Differentiability

Kristina123

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12.JPG
13.JPG

Are my answers sufficient to appropriately answer the question? Or, do I need to add more explanations? I want to explain further why it is differentiable and not differentiable

Thanks!
 

Otis

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Are my answers sufficient to appropriately answer
Hi Kristina. Part (b) asks where function f is defined, yet you've answered where it's not defined. I would fix that.

For the second question, are you thinking that the function might not be differentiable at some values of x in the domain?

I want to explain further why it is differentiable and not differentiable
Why? The exercise does not ask for that.

😎
 

Kristina123

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Hi Kristina. Part (b) asks where function f is defined, yet you've answered where it's not defined. I would fix that.

For the second question, are you thinking that the function might not be differentiable at some values of x in the domain?


Why? The exercise does not ask for that.

😎
I'm thinking that the function f is not differentiable when it approaches closer and closer to -2 and 2 because it seems as if the line is literally a vertical line, but when I graph the derivative of the function it appears that it is differentiable for the all x values of the domain in the function f. So does this mean that the function f doesn't have any areas where it is not differentiable?
 

Otis

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I'm thinking that the function f is not differentiable when it approaches closer and closer to -2 and 2 because it seems as if the line is literally a vertical line
Thank you for your thoughts, Kristina. As long as x is still approaching -2 from the left or approaching +2 from the right, the function is continuous and differentiable. It doesn't matter how close we are to either asymptote (x=-2 or x=2). The function is not differentiable when x is exactly -2 or 2 (and, as you've indicated) at any value in between.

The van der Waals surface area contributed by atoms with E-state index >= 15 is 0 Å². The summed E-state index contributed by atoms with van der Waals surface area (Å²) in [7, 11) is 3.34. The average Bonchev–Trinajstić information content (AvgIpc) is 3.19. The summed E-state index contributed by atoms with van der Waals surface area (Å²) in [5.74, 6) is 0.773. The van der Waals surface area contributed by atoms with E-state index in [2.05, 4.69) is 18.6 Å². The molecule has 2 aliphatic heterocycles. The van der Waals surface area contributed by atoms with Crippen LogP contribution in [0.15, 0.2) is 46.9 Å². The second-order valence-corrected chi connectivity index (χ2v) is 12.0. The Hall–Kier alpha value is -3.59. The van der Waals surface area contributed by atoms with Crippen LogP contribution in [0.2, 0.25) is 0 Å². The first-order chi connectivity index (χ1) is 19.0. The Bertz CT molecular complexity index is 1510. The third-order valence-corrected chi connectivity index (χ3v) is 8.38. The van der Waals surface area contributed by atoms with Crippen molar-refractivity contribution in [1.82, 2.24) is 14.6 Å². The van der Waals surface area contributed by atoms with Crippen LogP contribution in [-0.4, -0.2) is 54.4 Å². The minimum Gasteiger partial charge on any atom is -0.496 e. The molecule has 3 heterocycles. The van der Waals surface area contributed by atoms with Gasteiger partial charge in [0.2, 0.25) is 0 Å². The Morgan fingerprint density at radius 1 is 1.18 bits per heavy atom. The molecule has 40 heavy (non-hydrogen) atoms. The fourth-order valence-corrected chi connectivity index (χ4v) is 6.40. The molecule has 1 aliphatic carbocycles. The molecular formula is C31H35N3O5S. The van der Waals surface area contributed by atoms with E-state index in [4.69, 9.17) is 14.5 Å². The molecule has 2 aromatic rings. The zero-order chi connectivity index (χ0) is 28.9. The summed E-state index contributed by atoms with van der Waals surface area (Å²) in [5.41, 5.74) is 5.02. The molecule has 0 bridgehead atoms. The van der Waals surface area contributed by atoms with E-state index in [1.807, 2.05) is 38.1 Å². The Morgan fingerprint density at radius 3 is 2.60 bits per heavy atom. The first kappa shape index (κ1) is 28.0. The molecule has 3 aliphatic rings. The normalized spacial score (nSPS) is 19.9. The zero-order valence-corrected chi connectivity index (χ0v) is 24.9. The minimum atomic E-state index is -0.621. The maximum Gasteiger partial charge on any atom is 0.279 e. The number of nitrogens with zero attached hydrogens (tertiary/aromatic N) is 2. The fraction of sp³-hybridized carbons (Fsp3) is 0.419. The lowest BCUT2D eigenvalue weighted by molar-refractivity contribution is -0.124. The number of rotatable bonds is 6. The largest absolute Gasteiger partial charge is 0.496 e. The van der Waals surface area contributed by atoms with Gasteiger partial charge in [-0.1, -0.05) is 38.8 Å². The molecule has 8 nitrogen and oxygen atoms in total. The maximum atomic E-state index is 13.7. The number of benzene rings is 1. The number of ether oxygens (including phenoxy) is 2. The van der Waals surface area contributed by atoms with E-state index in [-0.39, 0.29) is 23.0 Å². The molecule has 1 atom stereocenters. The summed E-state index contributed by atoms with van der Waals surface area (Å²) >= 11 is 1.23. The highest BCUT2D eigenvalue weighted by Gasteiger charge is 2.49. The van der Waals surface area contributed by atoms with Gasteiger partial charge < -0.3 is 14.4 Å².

Therefore, I would cut short your posted answer for the second question, by writing just the first part: f(x) is differentiable everywhere on its domain.

Please post your corrected domain statement, so we can check it.

PS: It's not the graph that becomes vertical near -2 and 2. The asymptotes are the only vertical lines. The graph itself is never vertical, even when function values become infinitely large (in absolute value).

😎
 

Kristina123

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Thank you for your thoughts, Kristina. As long as x is still approaching -2 from the left or approaching +2 from the right, the function is continuous and differentiable. It doesn't matter how close we are to either asymptote (x=-2 or x=2). The function is not differentiable when x is exactly -2 or 2 (and, as you've indicated) at any value in between.

Therefore, I would cut short your posted answer for the second question, by writing just the first part: f(x) is differentiable everywhere on its domain.

Please post your corrected domain statement, so we can check it.

PS: It's not the graph that becomes vertical near -2 and 2. The asymptotes are the only vertical lines. The graph itself is never vertical, even when function values become infinitely large (in absolute value).

😎
Thank you so much for your insightful response. My updated answer for b) is now:

1634505243434.png
 

Otis

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the interval [-2,2] in between is undefined
I understand what you mean, but, technically speaking, the interval [-2,2] is always defined; it's the function that is not defined.

;)
 

Jomo

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Compute the derivative and figure out its domain
 

Subhotosh Khan

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I'm thinking that the function f is not differentiable when it approaches closer and closer to -2 and 2 because it seems as if the line is literally a vertical line, but when I graph the derivative of the function it appears that it is differentiable for the all x values of the domain in the function f. So does this mean that the function f doesn't have any areas where it is not differentiable?
Is the function defined when:

|| x|| < 2 .,..?
 
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